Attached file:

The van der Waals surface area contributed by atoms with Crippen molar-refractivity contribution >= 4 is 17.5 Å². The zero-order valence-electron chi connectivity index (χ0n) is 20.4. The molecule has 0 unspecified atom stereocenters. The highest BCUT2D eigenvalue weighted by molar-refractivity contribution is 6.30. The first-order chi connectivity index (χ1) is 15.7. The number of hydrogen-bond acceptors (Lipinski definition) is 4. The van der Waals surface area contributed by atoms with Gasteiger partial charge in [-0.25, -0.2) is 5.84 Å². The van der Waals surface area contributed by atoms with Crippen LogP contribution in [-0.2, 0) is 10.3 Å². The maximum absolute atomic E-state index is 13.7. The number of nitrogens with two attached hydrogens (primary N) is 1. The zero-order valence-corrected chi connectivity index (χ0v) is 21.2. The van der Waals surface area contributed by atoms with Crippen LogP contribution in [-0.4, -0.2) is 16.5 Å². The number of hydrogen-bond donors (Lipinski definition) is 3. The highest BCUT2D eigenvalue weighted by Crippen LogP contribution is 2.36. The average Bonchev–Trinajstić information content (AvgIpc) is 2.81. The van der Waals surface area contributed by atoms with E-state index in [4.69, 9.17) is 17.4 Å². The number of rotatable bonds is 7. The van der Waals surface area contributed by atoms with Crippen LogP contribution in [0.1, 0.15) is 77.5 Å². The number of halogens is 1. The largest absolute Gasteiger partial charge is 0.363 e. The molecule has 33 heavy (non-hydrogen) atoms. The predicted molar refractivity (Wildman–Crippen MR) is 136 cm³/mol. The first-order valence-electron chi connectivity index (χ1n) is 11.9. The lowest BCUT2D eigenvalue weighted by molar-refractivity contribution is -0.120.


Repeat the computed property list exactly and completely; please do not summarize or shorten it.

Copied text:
The van der Waals surface area contributed by atoms with Crippen molar-refractivity contribution >= 4 is 17.5 Å². The zero-order valence-electron chi connectivity index (χ0n) is 20.4. The molecule has 0 unspecified atom stereocenters. The highest BCUT2D eigenvalue weighted by molar-refractivity contribution is 6.30. The first-order chi connectivity index (χ1) is 15.7. The number of hydrogen-bond acceptors (Lipinski definition) is 4. The van der Waals surface area contributed by atoms with Gasteiger partial charge in [-0.25, -0.2) is 5.84 Å². The van der Waals surface area contributed by atoms with Crippen LogP contribution in [-0.2, 0) is 10.3 Å². The maximum absolute atomic E-state index is 13.7. The number of nitrogens with two attached hydrogens (primary N) is 1. The zero-order valence-corrected chi connectivity index (χ0v) is 21.2. The van der Waals surface area contributed by atoms with Crippen LogP contribution in [-0.4, -0.2) is 16.5 Å². The number of hydrogen-bond donors (Lipinski definition) is 3. The highest BCUT2D eigenvalue weighted by Crippen LogP contribution is 2.36. The average Bonchev–Trinajstić information content (AvgIpc) is 2.81. The van der Waals surface area contributed by atoms with E-state index in [4.69, 9.17) is 17.4 Å². The number of rotatable bonds is 7. The van der Waals surface area contributed by atoms with Crippen LogP contribution in [0.1, 0.15) is 77.5 Å². The number of halogens is 1. The largest absolute Gasteiger partial charge is 0.363 e. The molecule has 33 heavy (non-hydrogen) atoms. The predicted molar refractivity (Wildman–Crippen MR) is 136 cm³/mol. The first-order valence-electron chi connectivity index (χ1n) is 11.9. The lowest BCUT2D eigenvalue weighted by molar-refractivity contribution is -0.120.